More senior clergy speak out

Following last week’s speech by the Archbishop of Wales, senior clergy in the Church of England have been speaking out in favour of a measured response to UK Government plans for same-sex marriage.

In a letter published in the Times newspaper, 15 senior Anglicans called on the Church “to engage in theological discussion and prayerful reflection on the nature of marriage” and encouraged the Church to rejoice that there are same-sex couples who want to embrace marriage.

The letter was signed by 5 Bishops including The Rt Rev Alan Wilson, Bishop of Buckingham who trained for ordination at Wycliffe Hall Oxford, a leading evangelical theological college. In his own blog last week he said,

‘What this discussion is uncovering for me, is the extent to which I am, at heart, an Evangelical who believes in Marriage…

I am Evangelical enough to believe that Christ is, in fact, risen and we are, actually, his body in the world, charged in Matthew 28 to be good news to the whole creation, by observing his commands. He didn’t say “keep everything the same” let alone “suppress gays.” He did say “Love your neighbour as yourself” and “Judge not that ye be not judged.” He did say “take the beam out of your eye before you try and remove the mote from someone else’s” and “Love as I have loved you.”

Is there anything unclear about any of that? I don’t think so.’

There was also support for more engagement by the Bishop of Salisbury, who in a speech on Saturday said,

‘Increasingly, there is an evangelical imperative for the Church to recognise that covenantal same sex relationships can be Godly and good for individuals and society; that they are at least like marriage for heterosexuals, and this is a development that many Christians in good faith warmly welcome.’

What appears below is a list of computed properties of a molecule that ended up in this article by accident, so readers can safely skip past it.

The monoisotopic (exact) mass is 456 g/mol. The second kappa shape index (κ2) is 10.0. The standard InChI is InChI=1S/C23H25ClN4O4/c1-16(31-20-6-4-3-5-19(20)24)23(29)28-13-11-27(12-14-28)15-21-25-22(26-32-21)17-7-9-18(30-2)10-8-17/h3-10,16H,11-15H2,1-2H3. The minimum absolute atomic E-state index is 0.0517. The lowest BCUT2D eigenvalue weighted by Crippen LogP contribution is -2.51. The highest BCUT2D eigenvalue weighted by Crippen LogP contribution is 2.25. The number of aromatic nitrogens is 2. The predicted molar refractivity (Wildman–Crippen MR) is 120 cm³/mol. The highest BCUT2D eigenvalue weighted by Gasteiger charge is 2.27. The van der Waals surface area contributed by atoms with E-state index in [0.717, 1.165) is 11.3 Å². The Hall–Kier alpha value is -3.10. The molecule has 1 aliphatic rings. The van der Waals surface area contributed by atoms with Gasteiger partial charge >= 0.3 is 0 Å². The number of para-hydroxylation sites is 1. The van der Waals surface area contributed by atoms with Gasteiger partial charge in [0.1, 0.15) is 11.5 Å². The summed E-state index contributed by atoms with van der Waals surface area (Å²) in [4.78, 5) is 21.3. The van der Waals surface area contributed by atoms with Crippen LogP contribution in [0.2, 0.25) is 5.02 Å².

Not everyone has welcomed these statements however. Anglican Mainstream and the Core Issues Trust issued a statement this week entitled “Evangelical Groups accuse rebel liberal bishops of bully-boy tactics and neo-paganism”!

The common theme of all the senior figures who have spoken out this week is the call to engage in theological discussion and prayerful reflection to what is a genuine pastoral issue – how the church can welcome and support faithful committed same-sex partnerships.

Archbishop calls for welcome & support for faithful same-sex partnerships

Christians need to show how the Gospel of Jesus is good news for gay people, the Archbishop of Wales said yesterday (WEDNESDAY APRIL 18).

Dr Barry Morgan said he was concerned about the welfare of gay people whom he feared could feel uncomfortable and unwelcome in churches over the coming months as Government proposals for same-sex marriage are debated nationally.

In his presidential address to members of the Church in Wales’ Governing Body in Llandudno, the Archbishop said same-sex relationships was a moral issue facing the Church and the world, on which there was no single Christian opinion. His concern, however, was that the Church should offer gay people pastoral care and support.

Dr Morgan said, “The Government’s consultation on civil marriage raises a whole host of theological questions for the church.  My concern at the moment is that in any discussion which might ensue on this, gay people may once more gain the impression that the church is uncaring and unsympathetic.  Things could be said in the coming months which I think could seriously damage people pastorally so it is that pastoral issue that I want to address.”

The Archbishop said that while the Bishops of the Church in Wales abided by the Christian doctrine of marriage as the union of one man with one woman freely entered into for life, they agreed that “all life-long committed relationships deserved the welcome, pastoral care and support of the Church and they were committed to further listening, prayerful reflection and discernment regarding same-sex relationships”.

But he warned, “Gays and lesbians claim they are still treated as second-class citizens, tolerated at best and vilified at worst….  Very often homosexuality is talked about as if real people were not involved; and gays and lesbians complain of being talked about rather than talked to in Church.”

He added, “The real question is, how do we hold together faithfulness to Scripture and tradition with the wider New Testament call to love our neighbour?  If the moral aim of the gospel is to encourage love of neighbour, how can that happen when people are made to feel unwanted, unloved, and sinful?  How is the gospel good news for homosexuals?”